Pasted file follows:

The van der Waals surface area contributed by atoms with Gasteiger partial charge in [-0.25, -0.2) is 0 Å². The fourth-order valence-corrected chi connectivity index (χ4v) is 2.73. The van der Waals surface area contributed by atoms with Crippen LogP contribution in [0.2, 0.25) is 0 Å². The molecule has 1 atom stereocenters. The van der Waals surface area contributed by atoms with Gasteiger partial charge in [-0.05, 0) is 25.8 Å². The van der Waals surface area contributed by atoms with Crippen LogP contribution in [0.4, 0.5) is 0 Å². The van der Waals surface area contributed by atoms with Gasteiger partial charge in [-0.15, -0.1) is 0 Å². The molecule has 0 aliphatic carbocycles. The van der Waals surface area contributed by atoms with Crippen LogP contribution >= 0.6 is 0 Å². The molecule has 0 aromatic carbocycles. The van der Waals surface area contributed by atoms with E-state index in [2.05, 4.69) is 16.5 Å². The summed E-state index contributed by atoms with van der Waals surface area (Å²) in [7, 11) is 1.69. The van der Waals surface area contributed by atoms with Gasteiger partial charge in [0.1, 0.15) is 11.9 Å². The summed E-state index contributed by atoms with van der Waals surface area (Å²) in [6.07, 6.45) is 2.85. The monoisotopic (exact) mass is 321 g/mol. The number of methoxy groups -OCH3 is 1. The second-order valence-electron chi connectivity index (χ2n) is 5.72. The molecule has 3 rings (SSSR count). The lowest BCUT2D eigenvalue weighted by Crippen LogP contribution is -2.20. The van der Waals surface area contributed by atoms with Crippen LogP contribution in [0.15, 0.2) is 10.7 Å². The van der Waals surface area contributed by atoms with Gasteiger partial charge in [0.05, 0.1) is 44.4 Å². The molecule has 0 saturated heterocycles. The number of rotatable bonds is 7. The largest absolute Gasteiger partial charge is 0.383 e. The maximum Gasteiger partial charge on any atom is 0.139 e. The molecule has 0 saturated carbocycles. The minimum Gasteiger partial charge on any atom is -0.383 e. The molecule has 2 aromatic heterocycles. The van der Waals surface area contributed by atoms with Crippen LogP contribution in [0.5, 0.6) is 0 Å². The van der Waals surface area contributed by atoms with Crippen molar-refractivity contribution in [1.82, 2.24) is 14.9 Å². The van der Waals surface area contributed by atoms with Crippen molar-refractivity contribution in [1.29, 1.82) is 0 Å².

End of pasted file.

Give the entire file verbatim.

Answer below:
The van der Waals surface area contributed by atoms with Gasteiger partial charge in [-0.25, -0.2) is 0 Å². The fourth-order valence-corrected chi connectivity index (χ4v) is 2.73. The van der Waals surface area contributed by atoms with Crippen LogP contribution in [0.2, 0.25) is 0 Å². The molecule has 1 atom stereocenters. The van der Waals surface area contributed by atoms with Gasteiger partial charge in [-0.05, 0) is 25.8 Å². The van der Waals surface area contributed by atoms with Crippen LogP contribution in [0.4, 0.5) is 0 Å². The van der Waals surface area contributed by atoms with Gasteiger partial charge in [-0.15, -0.1) is 0 Å². The molecule has 0 aliphatic carbocycles. The van der Waals surface area contributed by atoms with Crippen LogP contribution >= 0.6 is 0 Å². The molecule has 0 aromatic carbocycles. The van der Waals surface area contributed by atoms with E-state index in [2.05, 4.69) is 16.5 Å². The summed E-state index contributed by atoms with van der Waals surface area (Å²) in [7, 11) is 1.69. The van der Waals surface area contributed by atoms with Gasteiger partial charge in [0.1, 0.15) is 11.9 Å². The summed E-state index contributed by atoms with van der Waals surface area (Å²) in [6.07, 6.45) is 2.85. The monoisotopic (exact) mass is 321 g/mol. The number of methoxy groups -OCH3 is 1. The second-order valence-electron chi connectivity index (χ2n) is 5.72. The molecule has 3 rings (SSSR count). The lowest BCUT2D eigenvalue weighted by Crippen LogP contribution is -2.20. The van der Waals surface area contributed by atoms with Crippen LogP contribution in [0.15, 0.2) is 10.7 Å². The van der Waals surface area contributed by atoms with Gasteiger partial charge in [0.05, 0.1) is 44.4 Å². The molecule has 0 saturated heterocycles. The number of rotatable bonds is 7. The largest absolute Gasteiger partial charge is 0.383 e. The maximum Gasteiger partial charge on any atom is 0.139 e. The molecule has 0 saturated carbocycles. The minimum Gasteiger partial charge on any atom is -0.383 e. The molecule has 2 aromatic heterocycles. The van der Waals surface area contributed by atoms with Crippen LogP contribution in [0.5, 0.6) is 0 Å². The van der Waals surface area contributed by atoms with Crippen molar-refractivity contribution in [1.82, 2.24) is 14.9 Å². The van der Waals surface area contributed by atoms with Crippen molar-refractivity contribution in [1.29, 1.82) is 0 Å².